While this Court does not condone Parris’s actions, “[t]he object of the breach of trust act . . . was not to make criminal the failure to pay a debt.”  State v. Butler, 21 S.C. 353, 356 (1884).  There is no question but that Parris’s failure to deliver good title rightfully would subject him to an action for breach of contract.  However, where the seller of an item does not receive the money in question in trust but as payment for the item sold, the failure to use the money in a manner beneficial to the buyer does not constitute a misappropriation of the buyer’s money.  To the contrary, the money once given over legally belongs to the seller, and it is elementary that “one cannot steal or embezzle his own money so as to render himself criminally liable therefor.”  Carr, 13 P.2d at 500.  As the Missouri Court of Appeals has stated:  “[A] complaining witness ha[s] no right to invoke criminal process on account of the trouble and expense a civil suit might cause him.  ‘The criminal courts are neither a collection agency nor a forum for the trial of mere disputes over the ownership of property.’”  State v. Morris, 699 S.W.2d 33, 36 (Mo. Ct. App. 1985) (citation omitted). 

The evidence presented in this case fails to show the existence of a fiduciary relationship between Parris and Jerry Martin.  Instead, it merely evinces a typical buyer-seller relationship between the parties, a relationship not ordinarily fiduciary in nature.  Absent the manifest intent to create a trust or evidence establishing the existence of a fiduciary relationship from which one might be implied, the State presented no proof of a trust that was subject to breach.  Because the State failed to meet its burden of proving the existence of a trust relationship, the trial court erred in failing to direct a verdict of acquittal on the charge.  See LeMaster, 231 S.C. at 324, 98 S.E.2d at 757; Jackson, 338 S.C. at 571-72, 527 S.E.2d at 371. 


GOOLSBY and HUFF, JJ., concur. 

1  Officially known as the “Manufacturer’s Statement or Certificate of Origin to a Mobile Home.” 

2  South Carolina is apparently the only jurisdiction to refer to this offense as breach of trust, as our supreme court has noted: 

Breach of trust with fraudulent intention, by that especial designation, is, so far as we are advised, peculiar to this jurisdiction.  In other states, the crime, as known to us, is called by different names, such as “larceny after trust,” “larceny by a bailee,” “larceny by false pretenses,” and very commonly as “embezzlement.” . . .  The general purpose running through the statutes creating and defining these crimes is, however, the same; to declare as a crime, and usually as one coming within the classification of larceny, acts which were formerly not deemed to be larceny at common law, because of the fact that possession of property had been obtained through the consent of the owner.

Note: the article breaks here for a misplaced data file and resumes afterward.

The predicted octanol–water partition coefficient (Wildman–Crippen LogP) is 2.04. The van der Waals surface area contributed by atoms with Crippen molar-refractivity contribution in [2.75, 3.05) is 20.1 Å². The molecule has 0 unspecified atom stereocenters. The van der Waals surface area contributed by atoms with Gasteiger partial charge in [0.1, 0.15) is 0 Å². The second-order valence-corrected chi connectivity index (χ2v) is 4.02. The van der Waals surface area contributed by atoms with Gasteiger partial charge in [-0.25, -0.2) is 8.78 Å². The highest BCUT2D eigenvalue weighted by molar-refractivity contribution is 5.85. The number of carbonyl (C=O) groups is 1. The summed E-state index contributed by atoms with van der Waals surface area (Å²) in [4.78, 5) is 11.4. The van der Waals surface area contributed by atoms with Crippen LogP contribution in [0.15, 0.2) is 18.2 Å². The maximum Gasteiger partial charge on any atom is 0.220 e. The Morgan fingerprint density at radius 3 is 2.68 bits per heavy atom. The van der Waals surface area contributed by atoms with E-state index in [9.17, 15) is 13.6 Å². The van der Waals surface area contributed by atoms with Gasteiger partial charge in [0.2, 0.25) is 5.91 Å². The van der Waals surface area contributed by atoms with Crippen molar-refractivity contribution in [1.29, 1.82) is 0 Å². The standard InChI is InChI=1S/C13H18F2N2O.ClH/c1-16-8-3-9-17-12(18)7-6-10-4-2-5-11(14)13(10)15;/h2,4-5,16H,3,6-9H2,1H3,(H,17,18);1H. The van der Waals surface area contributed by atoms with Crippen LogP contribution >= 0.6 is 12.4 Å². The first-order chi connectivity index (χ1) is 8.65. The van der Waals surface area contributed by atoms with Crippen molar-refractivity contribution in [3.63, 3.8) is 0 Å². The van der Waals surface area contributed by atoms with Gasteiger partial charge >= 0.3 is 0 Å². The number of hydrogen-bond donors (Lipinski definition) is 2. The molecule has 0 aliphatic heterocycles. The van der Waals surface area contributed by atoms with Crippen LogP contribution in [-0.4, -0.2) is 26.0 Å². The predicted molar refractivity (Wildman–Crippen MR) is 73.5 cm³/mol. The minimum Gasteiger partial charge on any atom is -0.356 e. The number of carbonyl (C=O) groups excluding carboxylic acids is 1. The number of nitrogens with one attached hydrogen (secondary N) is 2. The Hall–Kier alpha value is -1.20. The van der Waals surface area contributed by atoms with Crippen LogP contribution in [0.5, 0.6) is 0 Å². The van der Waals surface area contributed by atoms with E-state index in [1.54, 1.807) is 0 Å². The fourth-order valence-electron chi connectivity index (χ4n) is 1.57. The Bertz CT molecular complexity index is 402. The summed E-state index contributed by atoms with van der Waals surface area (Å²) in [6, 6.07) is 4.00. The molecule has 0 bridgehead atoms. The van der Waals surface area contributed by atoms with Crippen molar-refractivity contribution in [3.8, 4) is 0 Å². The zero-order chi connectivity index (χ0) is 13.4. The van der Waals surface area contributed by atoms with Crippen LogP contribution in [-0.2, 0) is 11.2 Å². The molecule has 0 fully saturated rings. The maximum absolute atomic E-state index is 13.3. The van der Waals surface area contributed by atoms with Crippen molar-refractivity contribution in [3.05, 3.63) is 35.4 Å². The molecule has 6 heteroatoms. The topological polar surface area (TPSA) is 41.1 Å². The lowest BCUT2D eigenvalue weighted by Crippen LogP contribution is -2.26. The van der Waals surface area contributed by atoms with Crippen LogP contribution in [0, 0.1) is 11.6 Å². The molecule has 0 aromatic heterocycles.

State v. McCann, 167 S.C. 393, 400, 166 S.E. 411, 414 (1932).  Because breach of trust is “so similar in its aspects to embezzlement, as the latter crime is defined and regarded in most American jurisdictions,” see id., we will utilize the reasoning employed in extra-jurisdictional case law, as did the court in McCann, to support our analysis herein.    

3  Both checks also contained identical endorsement language: 

For value received, by endorsement, the payee does warrant good title to and full right to convey a 1999 Legend Mobile Home serial # THL2936ABAL.  [And at the] time of such sale and application of certificate of title thereto, payee has shown a lien in favor of Bank of America . . . . 

By endorsing the checks, PHS and Jerry Martin recognized Bank of America’s interest in the mobile home as well as their right and ability to convey good title.  From this evidence it is apparent neither Martin nor Bank of America realized First National had a priority lien on the home; had Bank of America been aware of First National’s interest, it likely would have written the checks as jointly payable to Parris and First National rather than Martin.  Although Parris perhaps would be amenable to a charge of selling property encumbered by a lien, see S.C. Code Ann. § 29-1-30 (1991), the evidence supports his innocence of breach of trust.    

4  It is instructive to compare the facts of this case with those where the State properly obtained a conviction for breach of trust based on a specific trust, to wit:  State v. Jordan, 255 S.C. 86, 90-91, 177 S.E.2d 464, 467 (1970) (upholding stockbroker’s conviction where he “divert[ed] money received in trust for the purchase of [certain] stock” to personal use rather than applying it “in compliance with the trust”) (emphasis added); State v. McCann, 167 S.C. 393, 166 S.E. 411 (1932) (affirming conviction where daughter-in-law endorsed and gave check to father-in-law with instructions to “pay the doctor’s bill, the drug bill and the funeral bill and bring the rest back,” and father-in-law, in addition to paying the debts as instructed also used part of the proceeds to pay his own grocery bill); State v. Barber, 90 S.C. 565, 73 S.E. 771 (1912) (sustaining conviction of bail bondsman where client’s wife entrusted him with $100 for the purpose of paying a commuted fine owed by her husband and he instead appropriated the money for his own use) (emphasis added).  

5  Indeed, some relationships are deemed fiduciary as a matter of law.  See, e.g., State v. Ezzard, 40 S.C. 312, 18 S.E. 1025 (1894) (principal-agent relationship); State  v. Scott, 330 S.C. 125, 497 S.E.2d 735 (Ct. App. 1998) (employer-employee relationship); State v. Johnson, 314 S.C. 161, 442 S.E.2d 191 (Ct. App. 1994) (foundation-trustee relationship).